autogeekonline car wax, car care and auto detailing forum Autogeek on TV
car wax, car care and auto detailing forumAutogeekonline autogeekonline car wax, car care and auto detailing forum HomeForumBlogAutogeek.net StoreDetailing Classes with Mike PhillipsGalleryDetailing How To's
 
Thanks Thanks:  0
Likes Likes:  0
Dislikes Dislikes:  0
Results 1 to 5 of 5
  1. #1
    Newbie Member
    Join Date
    Nov 2020
    Posts
    4
    Post Thanks / Like

    Beginner - Recommended Process

    I did considerable research (Google Searches) and finally went with what seems to be a traditional approach to remove orange peel (from a repair, Sikkens paint, Sikkens 2 part CC - two coats). As you can probably tell I'm a weekend warrior. I've been fixing cars, as a hobby, for years but body work has always eluded me. I've tried, but... I'm gaining and my repair looks pretty good but the final mile is being difficult. "Buffing it out" or "color sanding". Here is the process I used:

    1) Wet sand 1500 (or 2000)
    2) DA - Orange Sponge Pad - Maguiars 105 Ultra Cut
    3) polishing compound (haven't gotten here yet).

    I was not satisfied with the results (in my reasonably small test area). I know it's an art form and seems to take a lot of practice. I think my failure was that I didn't sand enough. The videos I've seen here discuss making sure there is a smooth, consistent "buffed" area (IE, no peaks and valleys). That said...

    When I wasn't satisfied I dug deeper and found these forums. Excellent. Thank you. I'll keep digging but, honestly the amount of information is staggering and complex. In today's world there seems to be significant movement away from wet sanding (step 1) and towards using a DA with "denim" or similar pad. This is where I'm confused.

    What compound is used with the "denim" (or similar backing plate)? Would the 105-Ultra Cut work or is that still Step 2? If it won't work is 105-Ultra Cut still a suitable Step 2?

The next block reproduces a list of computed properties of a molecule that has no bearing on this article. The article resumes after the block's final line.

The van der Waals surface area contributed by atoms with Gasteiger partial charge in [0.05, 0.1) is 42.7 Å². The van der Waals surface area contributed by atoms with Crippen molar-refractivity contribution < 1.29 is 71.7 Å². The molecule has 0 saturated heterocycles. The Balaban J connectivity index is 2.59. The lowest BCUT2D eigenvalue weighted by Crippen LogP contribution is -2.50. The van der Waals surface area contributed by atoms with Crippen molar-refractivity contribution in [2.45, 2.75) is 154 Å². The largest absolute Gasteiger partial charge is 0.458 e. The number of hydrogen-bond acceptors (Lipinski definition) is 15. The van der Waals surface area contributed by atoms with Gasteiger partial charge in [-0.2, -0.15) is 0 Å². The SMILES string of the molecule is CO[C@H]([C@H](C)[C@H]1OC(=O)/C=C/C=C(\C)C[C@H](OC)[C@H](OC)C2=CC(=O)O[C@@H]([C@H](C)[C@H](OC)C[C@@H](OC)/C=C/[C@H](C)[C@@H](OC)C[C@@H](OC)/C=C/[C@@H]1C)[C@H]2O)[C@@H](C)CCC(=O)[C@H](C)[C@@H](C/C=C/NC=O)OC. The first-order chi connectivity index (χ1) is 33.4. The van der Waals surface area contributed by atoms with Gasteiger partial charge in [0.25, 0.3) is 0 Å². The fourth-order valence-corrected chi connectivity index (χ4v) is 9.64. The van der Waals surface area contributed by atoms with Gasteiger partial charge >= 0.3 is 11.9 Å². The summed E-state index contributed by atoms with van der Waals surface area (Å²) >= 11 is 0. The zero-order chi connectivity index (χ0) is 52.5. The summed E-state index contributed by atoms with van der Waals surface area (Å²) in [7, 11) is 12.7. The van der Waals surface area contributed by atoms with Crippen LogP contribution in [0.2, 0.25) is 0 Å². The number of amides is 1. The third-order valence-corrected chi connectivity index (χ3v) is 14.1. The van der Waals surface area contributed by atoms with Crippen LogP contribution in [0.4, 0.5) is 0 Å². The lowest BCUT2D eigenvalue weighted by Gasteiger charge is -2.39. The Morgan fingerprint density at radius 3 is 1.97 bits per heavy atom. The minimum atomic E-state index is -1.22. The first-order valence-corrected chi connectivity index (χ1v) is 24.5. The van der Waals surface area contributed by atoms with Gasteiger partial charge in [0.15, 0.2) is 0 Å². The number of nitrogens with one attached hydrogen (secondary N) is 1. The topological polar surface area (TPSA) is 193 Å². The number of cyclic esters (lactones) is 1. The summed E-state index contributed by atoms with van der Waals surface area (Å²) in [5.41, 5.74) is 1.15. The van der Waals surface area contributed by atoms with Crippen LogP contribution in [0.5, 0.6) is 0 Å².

As much as possible I'd like to build on what I've already purchased but if that's not the right answer I'll do what I have to do.

    Thank you in advance. I apologize for questions which I know have been asked and answered but I've seen many conflicting answers and don't have the knowledge base to sort one out from another.

  2. #2
    Director of Training Mike Phillips's Avatar
    Join Date
    Jun 2009
    Location
    Stuart, Florida
    Posts
    50,921
    Post Thanks / Like

    Re: Beginner - Recommended Process

    First - because this is your FIRST post,

    Welcome to AutogeekOnline!





    Quote Originally Posted by Just4Fun20 View Post

    I did considerable research (Google Searches) and finally went with what seems to be a traditional approach to remove orange peel (from a repair, Sikkens paint, Sikkens 2 part CC - two coats). As you can probably tell I'm a weekend warrior. I've been fixing cars, as a hobby, for years but body work has always eluded me. I've tried, but... I'm gaining and my repair looks pretty good but the final mile is being difficult. "Buffing it out" or "color sanding". Here is the process I used:

    1) Wet sand 1500 (or 2000)
    2) DA - Orange Sponge Pad - Maguiars 105 Ultra Cut
    3) polishing compound (haven't gotten here yet).

    I was not satisfied with the results (in my reasonably small test area).

    For what it's worth - I would use a wool pad on a rotary buffer to remove the sanding marks. Not a foam sponge on whatever tool you used?

    It always seems a fiber pads cuts better and more thoroughly to 100% remove the sanding marks permanently over a foam pad. Can a foam pad remove sanding marks - you bet, I demonstrated this last Friday night here,




    That was a demo of the ability and capability of a one-step cleaner/wax. In the real world, I would use a wool pad on a rotary to absolutely nail it. After removing the sanding marks NOW move onto foam pads and orbital polishers.




    Quote Originally Posted by Just4Fun20 View Post

    I know it's an art form and seems to take a lot of practice. I think my failure was that I didn't sand enough.

    The videos I've seen here discuss making sure there is a smooth, consistent "buffed" area (IE, no peaks and valleys).
    To remove 100% of orange peel you must sand until the paint is completely flat.



    Quote Originally Posted by Just4Fun20 View Post


    That said...

    When I wasn't satisfied I dug deeper and found these forums. Excellent. Thank you. I'll keep digging but, honestly the amount of information is staggering and complex.

    I like that,

    honestly the amount of information is staggering and complex

    That's the power of a forum over any other social media interface.




    Quote Originally Posted by Just4Fun20 View Post

    In today's world there seems to be significant movement away from wet sanding (step 1) and towards using a DA with "denim" or similar pad. This is where I'm confused.